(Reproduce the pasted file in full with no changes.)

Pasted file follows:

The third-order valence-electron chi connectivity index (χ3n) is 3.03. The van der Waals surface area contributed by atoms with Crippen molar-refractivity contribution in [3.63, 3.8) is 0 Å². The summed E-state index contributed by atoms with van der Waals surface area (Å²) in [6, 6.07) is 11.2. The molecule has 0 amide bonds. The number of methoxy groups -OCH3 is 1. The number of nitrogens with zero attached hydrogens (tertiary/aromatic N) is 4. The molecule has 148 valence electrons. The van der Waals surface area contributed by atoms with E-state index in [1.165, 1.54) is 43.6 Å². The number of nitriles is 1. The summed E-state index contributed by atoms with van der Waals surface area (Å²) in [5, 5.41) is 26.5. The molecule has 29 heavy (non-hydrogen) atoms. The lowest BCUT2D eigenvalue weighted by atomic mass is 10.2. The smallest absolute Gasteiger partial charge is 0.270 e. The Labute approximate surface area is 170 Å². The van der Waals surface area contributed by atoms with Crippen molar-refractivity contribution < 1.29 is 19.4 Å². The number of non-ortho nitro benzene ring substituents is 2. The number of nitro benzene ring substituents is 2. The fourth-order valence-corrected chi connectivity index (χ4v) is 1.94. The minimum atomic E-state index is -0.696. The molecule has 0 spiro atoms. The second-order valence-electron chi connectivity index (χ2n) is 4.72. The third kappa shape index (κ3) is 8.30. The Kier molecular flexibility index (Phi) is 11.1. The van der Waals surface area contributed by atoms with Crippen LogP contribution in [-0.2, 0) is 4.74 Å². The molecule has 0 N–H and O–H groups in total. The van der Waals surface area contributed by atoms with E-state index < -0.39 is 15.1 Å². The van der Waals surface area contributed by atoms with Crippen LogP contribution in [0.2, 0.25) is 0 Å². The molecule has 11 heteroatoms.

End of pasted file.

The third-order valence-electron chi connectivity index (χ3n) is 3.03. The van der Waals surface area contributed by atoms with Crippen molar-refractivity contribution in [3.63, 3.8) is 0 Å². The summed E-state index contributed by atoms with van der Waals surface area (Å²) in [6, 6.07) is 11.2. The molecule has 0 amide bonds. The number of methoxy groups -OCH3 is 1. The number of nitrogens with zero attached hydrogens (tertiary/aromatic N) is 4. The molecule has 148 valence electrons. The van der Waals surface area contributed by atoms with E-state index in [1.165, 1.54) is 43.6 Å². The number of nitriles is 1. The summed E-state index contributed by atoms with van der Waals surface area (Å²) in [5, 5.41) is 26.5. The molecule has 29 heavy (non-hydrogen) atoms. The lowest BCUT2D eigenvalue weighted by atomic mass is 10.2. The smallest absolute Gasteiger partial charge is 0.270 e. The Labute approximate surface area is 170 Å². The van der Waals surface area contributed by atoms with Crippen molar-refractivity contribution < 1.29 is 19.4 Å². The number of non-ortho nitro benzene ring substituents is 2. The number of nitro benzene ring substituents is 2. The fourth-order valence-corrected chi connectivity index (χ4v) is 1.94. The minimum atomic E-state index is -0.696. The molecule has 0 spiro atoms. The second-order valence-electron chi connectivity index (χ2n) is 4.72. The third kappa shape index (κ3) is 8.30. The Kier molecular flexibility index (Phi) is 11.1. The van der Waals surface area contributed by atoms with Crippen LogP contribution in [-0.2, 0) is 4.74 Å². The molecule has 0 N–H and O–H groups in total. The van der Waals surface area contributed by atoms with E-state index < -0.39 is 15.1 Å². The van der Waals surface area contributed by atoms with Crippen LogP contribution in [0.2, 0.25) is 0 Å². The molecule has 11 heteroatoms.